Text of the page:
“She’s my assistant,” he told her. At this Lana scowled, shrugged, then put her arm around his waist while Teddy in response put his arm around hers.

Nina, upon seeing this, felt a ridiculous pang of jealousy shoot through her but quickly checked it.

They reached the swimming pool area. There were fewer people there now, and Lana went over to a couple of lounge chairs that had recently been vacated.

“These will do fine,” she said, taking the one on the left. She pulled the lounge chairs closer together and patted the other one, motioning for Teddy to sit. Then she reclined on her lounger, raising her arm and resting her head upon it in a provocative Marilyn Monroe pose.

It took less than a moment for Nina to realize that they had both totally forgotten about her. Seeing that she was on her own, Nina found another lounge chair and dragged it over close to Teddy’s right. She sat and began listening intently to them.

“So,” said Lana, “you’re from Melody Evergreen.”

“How did you know?”

“Heard you talking from the bedroom.” She sighed. “God, it’s been a whole six weeks. They sure took their time asking me to come back.”

“They? Who’s they?”

“You know, the producers. I got to know them pretty well. Well, actually, one of them. Henry, you know, his wife not so much. You know they produce the show together.”

Teddy nodded. “I know the Halsingthorps. Nice couple.”

“Anyway, Henry said he sympathized with my plight. You know, being a struggling actress and everything.” She sat up. “So it was Henry who sent you, right?”

“Could be.”

She grinned. “Oh, I get it. Just between guys, right? I understand.” She reclined again. “So like I say, we got pretty close and he told me about the new part they’re writing into the show. You know, Melody’s younger sister Harmony who comes back from boarding school.”

“Oh, right, right,” said Teddy, for whom this was obviously news.

“All I had to do was make an audition tape with Dennie. You know, just right there in Henry’s office to make it official. Although he told me it was a done deal anyway.” She sat up again. “And you know what she did?” Teddy shook his head. “She refused to do the scene with me! Looked me up and down like she’s some kind of queen of England and stalked out of the room saying something like, ‘This is the most ridiculous stunt you’ve ever pulled, Henry.’ So Henry shakes his head and says there’s nothing he can do. That cunt!” Lana appeared to be pondering something for a moment. “Hey, now that she’s dead, the show can’t go on. I mean, it’s named after her, right?” Her eyes started to shine. “Is that why you’re here? They’re gonna go on with the show, right? Only it’ll be Harmony Evergreen! I got it! Hey, I’ll bet I’ve got you to thank for this, huh?” she purred, as she placed her hand tenderly on Teddy’s upper thigh.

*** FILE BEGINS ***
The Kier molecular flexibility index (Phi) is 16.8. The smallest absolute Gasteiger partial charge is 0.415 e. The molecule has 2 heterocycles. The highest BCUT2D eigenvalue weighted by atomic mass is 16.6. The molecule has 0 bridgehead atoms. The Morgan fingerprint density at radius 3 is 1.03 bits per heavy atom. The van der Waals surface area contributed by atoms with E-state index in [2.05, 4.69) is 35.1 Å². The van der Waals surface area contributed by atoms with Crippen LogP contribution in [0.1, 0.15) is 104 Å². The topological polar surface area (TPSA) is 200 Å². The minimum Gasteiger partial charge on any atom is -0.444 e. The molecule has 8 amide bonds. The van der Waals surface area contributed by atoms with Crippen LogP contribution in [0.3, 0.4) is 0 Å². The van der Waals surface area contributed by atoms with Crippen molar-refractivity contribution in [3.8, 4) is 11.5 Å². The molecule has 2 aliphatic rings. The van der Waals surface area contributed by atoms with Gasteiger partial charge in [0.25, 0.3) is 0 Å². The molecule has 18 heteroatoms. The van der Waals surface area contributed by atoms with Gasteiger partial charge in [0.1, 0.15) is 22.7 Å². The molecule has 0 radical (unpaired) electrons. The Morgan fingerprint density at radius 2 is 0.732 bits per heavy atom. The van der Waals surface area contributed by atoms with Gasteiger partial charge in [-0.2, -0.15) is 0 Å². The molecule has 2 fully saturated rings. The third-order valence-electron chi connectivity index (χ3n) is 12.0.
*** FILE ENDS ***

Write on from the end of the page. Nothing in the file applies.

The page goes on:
Teddy laughed nervously, a laugh Nina recognized from their past relationship.

As he seemed to be seriously in danger of succumbing to Lana’s blatant come-on, Nina cleared her throat. “Mister Sunnegaard, remember your agenda…”

Lana looked at Nina with annoyance, while Teddy stammered, “I, um, can’t take all the credit, I’m afraid.” Then he shook his head. “It’s, uh, a terrible thing, though. She was a real star.” He tried to sound as casual as possible. “Where were you when you heard about it, by the way?”

“What?”

“Dennie getting killed. I mean, I was just getting up myself when I heard about it. Partying all night. This club on Sunset. Do you go to the Strip much?”

“Oh sure, when someone takes me.”

“So…did anybody take you out…say, Tuesday night?”